Our first snow this winter happened to be a blizzard in West Central IL. Within a hour of it beginning, I found myself starting my 20 mile drive home from work down the county highway. I had to first pick up my kids in the nearest small town before heading home. Halfway to the babysitter’s house, I saw faint emergency vehicle lights ahead. Within a few seconds, I was stopped completely, and I continued to sit in the same spot for over 20 minutes behind three other cars. Visibility was anywhere from 0 to 100 feet due to the snow fall and the intense wind that whipped across the fields. It was obvious from the emergency vehicles, the lack of any traffic coming from the opposite direction, and our standstill that the highway was closed and there was no way of telling when we’d be on the move again.
Knowing that the snow storm was just beginning and I’d soon be driving in the dark, I became nervous. I noticed that there was a road in front of where the emergency vehicles were parked and that I could possibly make it around the other cars and turn onto an open country road. I assessed the situation: if I remained stopped on the highway, I had no idea how long it would be until we’d be allowed to continue our journey. I still had to pick up my kiddos and drive 10 miles in the blizzard all the while losing daylight. I also knew that after five winters of living in the country (and trading in my cute sports car for a huge Tahoe after my first winter on the farm), that I’d be able to brave the country roads on my own. So, with the courage of an “experienced” country driver, I turned on my hazard lights, slowly drove around the stopped cars in front of me, and turned onto the empty country road with the blizzard to brave on my own. I was able to detour around the accident and make it to my babysitter’s house before dark.
My drive home from the babysitter’s house was a whole different story. With the dwindling daylight the visibility was so poor, I had to stop completely a few times because I literally couldn’t see out my window. I had never felt so unsure of our safety. I even considered pulling off and knocking on the closest farm house in hopes of warm shelter to wait the storm out. Thankfully, I somehow made it home safe with only the frozen snow on vehicle to show the beating we just took in the blizzard.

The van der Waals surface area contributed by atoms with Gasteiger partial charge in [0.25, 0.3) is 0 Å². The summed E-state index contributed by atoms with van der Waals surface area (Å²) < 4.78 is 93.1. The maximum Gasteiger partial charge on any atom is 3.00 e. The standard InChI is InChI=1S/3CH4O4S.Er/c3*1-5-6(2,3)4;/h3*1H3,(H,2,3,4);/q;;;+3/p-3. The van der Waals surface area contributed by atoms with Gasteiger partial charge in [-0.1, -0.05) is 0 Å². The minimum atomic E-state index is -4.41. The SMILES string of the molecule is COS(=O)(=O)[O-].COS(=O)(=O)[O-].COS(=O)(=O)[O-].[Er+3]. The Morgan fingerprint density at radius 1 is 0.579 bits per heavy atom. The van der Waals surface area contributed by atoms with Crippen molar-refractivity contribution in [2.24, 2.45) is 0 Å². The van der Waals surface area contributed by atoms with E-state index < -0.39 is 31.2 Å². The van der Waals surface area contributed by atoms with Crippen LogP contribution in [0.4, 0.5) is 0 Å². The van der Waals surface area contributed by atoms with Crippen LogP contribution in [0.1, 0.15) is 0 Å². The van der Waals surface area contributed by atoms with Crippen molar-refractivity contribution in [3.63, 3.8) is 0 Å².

While growing up in the Chicago suburbs, I rarely worried about road conditions during less than ideal weather conditions, just the traffic it would cause. Snow plows were constantly on the move and the weather never kept us from our destination. This is not true of country living. Things can get dangerous, and they get that way fast. During the winter, most country drivers are sure to travel with blankets in case of emergency as well as fully charged cell phones. We also don’t leave home unless it’s necessary. The school district I teach at even builds in five snow days to our school calendar, assuming we may have to take all of them. In the five years teaching there, on average we take three days off due to snow/ice/below zero temperatures. However, growing up, I only ever remember having one snow day...and we took advantage by sledding in our backyard and sipping on hot cocoa.
While living in the country, I’ve learned many things, most of which include how to brave the elements of snow, rain, ice, and wind. If I hadn’t had the experience of living in the country, I would have never dared to blaze my own path during a blizzard through untraveled country roads, and I surely would have waited until the storm died down to leave my babysitter’s house to drive home.
My third winter on my husband’s family farm, a massive ice and wind storm caused power lines to blow down, leaving us without power. Our thermostat dropped to under 50 degrees, and we contemplated sleeping over at my in-laws across the road who had a generator hooked up so they’d have heat. Thankfully, the power came on before bedtime and we snuggled under the covers to keep warm.
The following winter, we were stuck for four days inside our house during a blizzard. We prepared in advanced by buying our own generator, shopping for the major grocery staples, and filling the bathtub with water in case we lost power to our well. Our road wasn’t plowed for 48 hours, and even then, we didn’t dare to drive through snow drifts. That same blizzard hit Chicago, and city-dwellers were upset that Lake Shore Drive shut down and that their cars were stuck on city streets, sometimes in the middle of them because they tried to drive despite the warning not to. When I lived in downtown Chicago for a couple of years, I kept a shovel in my sports car to get myself out of a parking spot in case I got plowed in overnight. I don’t miss the shoveling, but I do miss the ease of travel during snowy weather. For now, I make sure we all have our hats, gloves, and winter coats when we leave home and that my Tahoe has a few warm blankets just in case of an emergency. And if there’s a blizzard, we stay inside our cozy home where it’s safe and sound, and hopefully warm.
(Pictures were taken during the 2010-11 winter blizzard when we were stuck in our house for four days. You know there's a lot of snow when your father-in-law has to use the HUGE snow plow to get you out of your house!)